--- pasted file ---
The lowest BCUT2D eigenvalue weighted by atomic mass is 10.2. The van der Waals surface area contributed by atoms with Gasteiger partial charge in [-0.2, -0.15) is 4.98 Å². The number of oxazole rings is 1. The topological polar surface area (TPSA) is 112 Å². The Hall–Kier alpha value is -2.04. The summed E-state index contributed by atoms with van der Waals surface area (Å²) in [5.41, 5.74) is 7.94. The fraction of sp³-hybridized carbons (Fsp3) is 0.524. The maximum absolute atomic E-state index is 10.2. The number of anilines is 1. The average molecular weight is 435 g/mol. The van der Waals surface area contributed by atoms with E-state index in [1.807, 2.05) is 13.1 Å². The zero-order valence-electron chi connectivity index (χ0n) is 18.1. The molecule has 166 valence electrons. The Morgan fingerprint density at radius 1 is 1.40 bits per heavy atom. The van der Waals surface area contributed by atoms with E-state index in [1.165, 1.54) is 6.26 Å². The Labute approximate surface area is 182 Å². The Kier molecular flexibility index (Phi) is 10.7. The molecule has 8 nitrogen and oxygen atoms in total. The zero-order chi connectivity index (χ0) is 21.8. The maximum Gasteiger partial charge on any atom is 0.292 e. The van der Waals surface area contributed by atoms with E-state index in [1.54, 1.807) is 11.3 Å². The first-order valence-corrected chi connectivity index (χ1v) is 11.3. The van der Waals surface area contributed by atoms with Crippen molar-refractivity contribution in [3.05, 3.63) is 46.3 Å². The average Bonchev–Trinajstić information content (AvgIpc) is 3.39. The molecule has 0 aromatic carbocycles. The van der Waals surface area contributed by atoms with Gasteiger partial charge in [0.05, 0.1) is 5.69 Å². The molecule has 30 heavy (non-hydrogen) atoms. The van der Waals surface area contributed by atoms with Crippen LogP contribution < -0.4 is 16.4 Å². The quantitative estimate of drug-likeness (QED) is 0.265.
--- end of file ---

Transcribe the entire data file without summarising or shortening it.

The lowest BCUT2D eigenvalue weighted by atomic mass is 10.2. The van der Waals surface area contributed by atoms with Gasteiger partial charge in [-0.2, -0.15) is 4.98 Å². The number of oxazole rings is 1. The topological polar surface area (TPSA) is 112 Å². The Hall–Kier alpha value is -2.04. The summed E-state index contributed by atoms with van der Waals surface area (Å²) in [5.41, 5.74) is 7.94. The fraction of sp³-hybridized carbons (Fsp3) is 0.524. The maximum absolute atomic E-state index is 10.2. The number of anilines is 1. The average molecular weight is 435 g/mol. The van der Waals surface area contributed by atoms with E-state index in [1.807, 2.05) is 13.1 Å². The zero-order valence-electron chi connectivity index (χ0n) is 18.1. The molecule has 166 valence electrons. The Morgan fingerprint density at radius 1 is 1.40 bits per heavy atom. The van der Waals surface area contributed by atoms with E-state index in [1.165, 1.54) is 6.26 Å². The Labute approximate surface area is 182 Å². The Kier molecular flexibility index (Phi) is 10.7. The molecule has 8 nitrogen and oxygen atoms in total. The zero-order chi connectivity index (χ0) is 21.8. The maximum Gasteiger partial charge on any atom is 0.292 e. The van der Waals surface area contributed by atoms with E-state index in [1.54, 1.807) is 11.3 Å². The first-order valence-corrected chi connectivity index (χ1v) is 11.3. The van der Waals surface area contributed by atoms with Crippen molar-refractivity contribution in [3.05, 3.63) is 46.3 Å². The average Bonchev–Trinajstić information content (AvgIpc) is 3.39. The molecule has 0 aromatic carbocycles. The van der Waals surface area contributed by atoms with Gasteiger partial charge in [0.05, 0.1) is 5.69 Å². The molecule has 30 heavy (non-hydrogen) atoms. The van der Waals surface area contributed by atoms with Crippen LogP contribution < -0.4 is 16.4 Å². The quantitative estimate of drug-likeness (QED) is 0.265.